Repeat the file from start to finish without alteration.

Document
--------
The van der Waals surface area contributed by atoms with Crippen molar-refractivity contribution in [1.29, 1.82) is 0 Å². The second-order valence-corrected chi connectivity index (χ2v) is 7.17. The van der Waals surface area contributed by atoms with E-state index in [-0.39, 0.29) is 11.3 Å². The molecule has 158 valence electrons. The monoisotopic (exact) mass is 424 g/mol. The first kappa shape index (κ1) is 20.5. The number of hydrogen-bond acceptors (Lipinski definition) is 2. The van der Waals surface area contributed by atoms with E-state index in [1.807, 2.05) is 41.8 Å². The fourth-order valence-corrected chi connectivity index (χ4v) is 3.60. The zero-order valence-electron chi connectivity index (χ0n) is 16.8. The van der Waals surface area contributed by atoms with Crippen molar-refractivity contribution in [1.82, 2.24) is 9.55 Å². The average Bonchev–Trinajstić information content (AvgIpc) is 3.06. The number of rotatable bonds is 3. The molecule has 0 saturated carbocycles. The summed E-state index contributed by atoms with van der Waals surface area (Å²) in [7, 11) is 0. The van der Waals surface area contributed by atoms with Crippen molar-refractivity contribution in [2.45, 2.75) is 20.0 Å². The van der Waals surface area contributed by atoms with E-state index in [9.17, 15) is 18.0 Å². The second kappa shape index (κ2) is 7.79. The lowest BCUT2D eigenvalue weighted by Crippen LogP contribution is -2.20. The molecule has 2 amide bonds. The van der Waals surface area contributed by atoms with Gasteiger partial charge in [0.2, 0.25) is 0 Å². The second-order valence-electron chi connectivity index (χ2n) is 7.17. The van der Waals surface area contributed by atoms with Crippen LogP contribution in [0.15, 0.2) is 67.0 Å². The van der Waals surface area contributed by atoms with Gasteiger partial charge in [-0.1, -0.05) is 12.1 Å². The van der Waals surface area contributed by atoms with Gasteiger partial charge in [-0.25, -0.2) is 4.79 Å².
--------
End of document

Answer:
The van der Waals surface area contributed by atoms with Crippen molar-refractivity contribution in [1.29, 1.82) is 0 Å². The second-order valence-corrected chi connectivity index (χ2v) is 7.17. The van der Waals surface area contributed by atoms with E-state index in [-0.39, 0.29) is 11.3 Å². The molecule has 158 valence electrons. The monoisotopic (exact) mass is 424 g/mol. The first kappa shape index (κ1) is 20.5. The number of hydrogen-bond acceptors (Lipinski definition) is 2. The van der Waals surface area contributed by atoms with E-state index in [1.807, 2.05) is 41.8 Å². The fourth-order valence-corrected chi connectivity index (χ4v) is 3.60. The zero-order valence-electron chi connectivity index (χ0n) is 16.8. The van der Waals surface area contributed by atoms with Crippen molar-refractivity contribution in [1.82, 2.24) is 9.55 Å². The average Bonchev–Trinajstić information content (AvgIpc) is 3.06. The number of rotatable bonds is 3. The molecule has 0 saturated carbocycles. The summed E-state index contributed by atoms with van der Waals surface area (Å²) in [7, 11) is 0. The van der Waals surface area contributed by atoms with Crippen molar-refractivity contribution in [2.45, 2.75) is 20.0 Å². The van der Waals surface area contributed by atoms with E-state index in [9.17, 15) is 18.0 Å². The second kappa shape index (κ2) is 7.79. The lowest BCUT2D eigenvalue weighted by Crippen LogP contribution is -2.20. The molecule has 2 amide bonds. The van der Waals surface area contributed by atoms with Gasteiger partial charge in [0.2, 0.25) is 0 Å². The second-order valence-electron chi connectivity index (χ2n) is 7.17. The van der Waals surface area contributed by atoms with Crippen LogP contribution in [0.15, 0.2) is 67.0 Å². The van der Waals surface area contributed by atoms with Gasteiger partial charge in [-0.1, -0.05) is 12.1 Å². The van der Waals surface area contributed by atoms with Gasteiger partial charge in [-0.25, -0.2) is 4.79 Å².